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The Bride: A Dream

As my mom is a workaholic, we live right on top of the bridal shop. The wallpaper was plain, and the furniture we brought in was a bit clashing with the floor tiles or carpet, though my room was ok. It’s a rather small apartment, but it seemed alright with me considering I get along well with her. I’ll be the first to admit I’m not as chatty as others, but with mom I talk the most about life with. Whether it was school, girls, or just the store, she manages to get some kind of information out of me. Although lately I didn’t really tell her about things happening. Hope was certainly an odd customer, but she didn’t actually count as one. The way she was in the store, how easily she slipped in and out without anyone else but me seeing, was somewhat thrilling. And Dutchia, this absolutely exciting enigma that brought on a new perspective in art I hadn’t noticed before. It was like those girls were my secret, and I wouldn’t say anything until I figured them out.

Not much was said that night during dinner, so there was nothing stopping that woman from blurting out her important news. “We’re going house shopping on Sunday!”

I looked at her for a second, wanting to make a witty little remark. “Do I look like that’s a problem?” She laughed, knowing I wasn’t going to make a fuss about it from the start.

“But why are we buying a new place? I thought you liked how convenient the apartment was?” my words were casual, but curious none the less.

“Well, you’re a growing young man who needs his privacy now.” She giggled as I raised an eyebrow. “And I’ll have some privacy too.”

I stared at her for a bit longer, her own wavering by the second.

“That. . . And the store needs room.” Out with it, it was as I sighed an “Oh. . .” of complete understanding. This was more like her. Business was booming after all.

“Do you mind tagging along? Some designer people will be here looking at the apartment. I’m sorry sweets.” She looked tired, like a client was being unreasonable today.

Clearly I wasn’t going to say no. I have a slight mother complex remember? And from there, she told me all the details about the housing we were going to see. They were all in the same neighborhood, of which many of my friends lived nearby. The prospect of seeing people I knew in the morning, waving “good morning!” and complaining about the time, made me feel positive about it. A new house would bring in so many new possibilities.

Actually, I think that’s something Hope would say. I’ve been thinking about her lately.

That night, as I left the window open before slipping into bed, I closed my eyes and felt a wind come in under my covers. A draft, much like the one on that day I met Hope, made my memories swirl all around. There she was again. Surrounding herself with ribbons of all sorts of colors, she was having a head time deciding which one was best. The placement of the sun was the same as the first time we met, but she was wearing a white dress. The plain outfit made her flaming curls stand out more. I was wearing white too, but it was much brighter compared to hers. In fact, with fresher eyes I thought the dress was grey.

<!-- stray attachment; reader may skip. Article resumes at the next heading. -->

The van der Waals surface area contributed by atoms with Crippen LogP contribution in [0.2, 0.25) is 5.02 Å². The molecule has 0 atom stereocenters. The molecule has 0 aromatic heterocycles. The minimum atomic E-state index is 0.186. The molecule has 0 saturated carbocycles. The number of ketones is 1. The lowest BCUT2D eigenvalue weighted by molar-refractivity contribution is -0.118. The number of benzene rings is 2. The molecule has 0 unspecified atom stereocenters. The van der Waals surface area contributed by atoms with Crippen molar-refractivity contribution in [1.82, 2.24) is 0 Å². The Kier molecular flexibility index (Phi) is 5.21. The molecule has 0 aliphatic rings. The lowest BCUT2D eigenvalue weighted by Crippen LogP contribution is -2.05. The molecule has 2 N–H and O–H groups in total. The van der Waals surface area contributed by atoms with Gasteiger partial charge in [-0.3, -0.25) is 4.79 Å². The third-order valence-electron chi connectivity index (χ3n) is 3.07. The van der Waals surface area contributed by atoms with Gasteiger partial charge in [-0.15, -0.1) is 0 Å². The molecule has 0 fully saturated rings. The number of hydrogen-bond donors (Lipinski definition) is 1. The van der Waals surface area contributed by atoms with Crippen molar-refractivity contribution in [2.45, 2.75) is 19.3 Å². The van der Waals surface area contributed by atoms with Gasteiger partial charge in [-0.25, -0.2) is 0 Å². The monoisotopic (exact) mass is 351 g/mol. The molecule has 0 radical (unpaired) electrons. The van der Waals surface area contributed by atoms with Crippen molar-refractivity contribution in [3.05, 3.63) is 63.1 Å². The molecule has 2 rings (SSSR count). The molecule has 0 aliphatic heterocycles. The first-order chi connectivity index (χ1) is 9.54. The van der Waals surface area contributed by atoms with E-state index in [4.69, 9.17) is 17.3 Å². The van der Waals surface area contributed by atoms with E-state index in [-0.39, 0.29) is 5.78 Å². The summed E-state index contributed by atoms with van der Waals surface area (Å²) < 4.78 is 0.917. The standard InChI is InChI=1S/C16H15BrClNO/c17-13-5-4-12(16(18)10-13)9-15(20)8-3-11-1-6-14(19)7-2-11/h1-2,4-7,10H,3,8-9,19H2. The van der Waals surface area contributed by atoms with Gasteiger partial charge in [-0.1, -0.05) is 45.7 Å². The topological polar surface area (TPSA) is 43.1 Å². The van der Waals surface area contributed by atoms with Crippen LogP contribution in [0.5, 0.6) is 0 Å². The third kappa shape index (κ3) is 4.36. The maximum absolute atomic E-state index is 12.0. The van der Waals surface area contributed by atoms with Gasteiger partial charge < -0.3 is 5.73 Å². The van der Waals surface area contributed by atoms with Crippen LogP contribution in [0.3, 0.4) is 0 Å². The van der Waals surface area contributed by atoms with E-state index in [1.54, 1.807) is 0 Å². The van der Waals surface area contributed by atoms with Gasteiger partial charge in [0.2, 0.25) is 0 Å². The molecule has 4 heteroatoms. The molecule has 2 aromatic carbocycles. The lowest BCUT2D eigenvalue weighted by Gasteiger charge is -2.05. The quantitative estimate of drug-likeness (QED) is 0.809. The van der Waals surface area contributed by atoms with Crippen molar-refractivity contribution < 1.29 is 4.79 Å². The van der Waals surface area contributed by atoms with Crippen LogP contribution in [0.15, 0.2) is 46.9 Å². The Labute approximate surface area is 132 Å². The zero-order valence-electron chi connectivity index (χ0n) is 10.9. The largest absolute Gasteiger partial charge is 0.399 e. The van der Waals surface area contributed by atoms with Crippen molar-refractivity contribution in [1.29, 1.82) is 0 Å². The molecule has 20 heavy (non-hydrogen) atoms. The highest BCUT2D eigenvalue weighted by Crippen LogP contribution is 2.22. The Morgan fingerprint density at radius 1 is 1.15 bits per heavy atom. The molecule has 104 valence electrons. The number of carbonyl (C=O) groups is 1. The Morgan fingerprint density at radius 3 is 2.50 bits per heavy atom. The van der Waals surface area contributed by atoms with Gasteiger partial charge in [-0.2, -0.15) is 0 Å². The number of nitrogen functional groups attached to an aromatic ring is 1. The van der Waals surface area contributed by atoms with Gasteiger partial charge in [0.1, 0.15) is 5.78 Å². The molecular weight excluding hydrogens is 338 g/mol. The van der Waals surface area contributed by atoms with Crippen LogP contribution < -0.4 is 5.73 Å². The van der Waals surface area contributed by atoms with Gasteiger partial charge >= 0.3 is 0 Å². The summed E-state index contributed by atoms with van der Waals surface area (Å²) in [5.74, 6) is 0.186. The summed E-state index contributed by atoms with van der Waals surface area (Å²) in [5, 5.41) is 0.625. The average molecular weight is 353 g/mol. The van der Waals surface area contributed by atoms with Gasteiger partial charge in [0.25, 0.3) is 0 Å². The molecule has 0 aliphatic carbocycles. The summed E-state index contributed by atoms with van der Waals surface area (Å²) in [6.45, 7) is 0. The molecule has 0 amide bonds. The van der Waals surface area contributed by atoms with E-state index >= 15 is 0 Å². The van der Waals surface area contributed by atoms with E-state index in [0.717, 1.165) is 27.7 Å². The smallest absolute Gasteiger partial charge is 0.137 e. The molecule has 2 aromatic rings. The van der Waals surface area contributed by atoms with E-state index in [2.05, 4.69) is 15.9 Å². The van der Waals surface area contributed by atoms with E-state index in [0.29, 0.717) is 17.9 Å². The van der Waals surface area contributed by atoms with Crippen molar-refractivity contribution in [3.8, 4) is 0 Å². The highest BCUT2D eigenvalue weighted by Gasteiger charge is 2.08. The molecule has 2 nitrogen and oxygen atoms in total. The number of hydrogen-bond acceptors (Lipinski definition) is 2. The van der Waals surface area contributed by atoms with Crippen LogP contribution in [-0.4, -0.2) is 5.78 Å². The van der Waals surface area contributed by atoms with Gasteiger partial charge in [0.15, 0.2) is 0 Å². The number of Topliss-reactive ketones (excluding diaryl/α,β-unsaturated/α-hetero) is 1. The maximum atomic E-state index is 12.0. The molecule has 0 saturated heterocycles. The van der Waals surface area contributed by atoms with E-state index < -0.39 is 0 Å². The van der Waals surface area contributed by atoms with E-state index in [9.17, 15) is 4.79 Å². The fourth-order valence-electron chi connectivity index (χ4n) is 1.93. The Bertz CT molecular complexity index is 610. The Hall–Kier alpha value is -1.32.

She turned to me, asking “Which color would you like?”

I stepped out of my chair to pick, except all the ribbons looked the same color to me. She gave me these big, beautiful eyes that looked confused. Suddenly, a bright gold ribbon appeared right in front of me. It was a gorgeous brilliance that looked smooth to the touch. I grabbed it, handing it to Hope, but she only stared at it.

Her face looked displeased. “I don’t want that color Nick.”

For some reason, it made my heart burn to hear her say that. “You don’t like what I picked?”

She turned to me, and with the tip of her index finger, pointed at my collarbone. It slid down to my chest. My breathing quickened just from her faint touch, but to feel it run down me cause the pace to go even faster.

“No, it makes me happy to see the color.” Her slow to rise smile soon faded into a frown.

“But it also makes me sad.”

why does it make you sad? I wanted to ask, yet my mouth didn’t move. For that one instance, I didn’t say anything, just like on the day I met her. The result was the same.

“Why aren’t you saying anything?” She screamed, angry yet with tears in her eyes. The white-grey dress splashed with red as she bolted out the door. I tried to cry out to her, but my mouth was still shut. I couldn’t speak. I couldn’t say anything. All I could do was try to go after her, noticing all the ribbons magically drop to the floor, turning a dull grey color. All but the gold.

The gold ribbon was streaked with red as well, but also laid on the ground with the rest. Everything began to fade, but as I came to seeing the ceiling of my wall, that gold streaked with red stayed in my mind, as if it were trying to tell me something.

“But what the hell does that mean?”





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